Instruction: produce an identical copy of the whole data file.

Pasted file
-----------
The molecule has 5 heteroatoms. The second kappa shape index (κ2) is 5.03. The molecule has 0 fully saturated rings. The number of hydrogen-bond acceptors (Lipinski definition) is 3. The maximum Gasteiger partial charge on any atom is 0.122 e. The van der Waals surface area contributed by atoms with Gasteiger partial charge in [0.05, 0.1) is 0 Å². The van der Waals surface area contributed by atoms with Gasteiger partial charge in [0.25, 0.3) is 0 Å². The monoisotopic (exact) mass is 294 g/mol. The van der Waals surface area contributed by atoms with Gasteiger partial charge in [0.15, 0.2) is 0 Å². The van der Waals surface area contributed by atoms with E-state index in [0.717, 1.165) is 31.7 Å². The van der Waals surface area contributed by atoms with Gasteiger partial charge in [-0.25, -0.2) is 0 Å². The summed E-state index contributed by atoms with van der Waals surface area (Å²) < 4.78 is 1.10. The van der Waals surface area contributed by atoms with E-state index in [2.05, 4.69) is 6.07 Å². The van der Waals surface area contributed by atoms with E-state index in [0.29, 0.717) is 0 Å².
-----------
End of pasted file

The molecule has 5 heteroatoms. The second kappa shape index (κ2) is 5.03. The molecule has 0 fully saturated rings. The number of hydrogen-bond acceptors (Lipinski definition) is 3. The maximum Gasteiger partial charge on any atom is 0.122 e. The van der Waals surface area contributed by atoms with Gasteiger partial charge in [0.05, 0.1) is 0 Å². The van der Waals surface area contributed by atoms with Gasteiger partial charge in [0.25, 0.3) is 0 Å². The monoisotopic (exact) mass is 294 g/mol. The van der Waals surface area contributed by atoms with Gasteiger partial charge in [0.15, 0.2) is 0 Å². The van der Waals surface area contributed by atoms with E-state index in [0.717, 1.165) is 31.7 Å². The van der Waals surface area contributed by atoms with Gasteiger partial charge in [-0.25, -0.2) is 0 Å². The summed E-state index contributed by atoms with van der Waals surface area (Å²) < 4.78 is 1.10. The van der Waals surface area contributed by atoms with E-state index in [2.05, 4.69) is 6.07 Å². The van der Waals surface area contributed by atoms with E-state index in [0.29, 0.717) is 0 Å².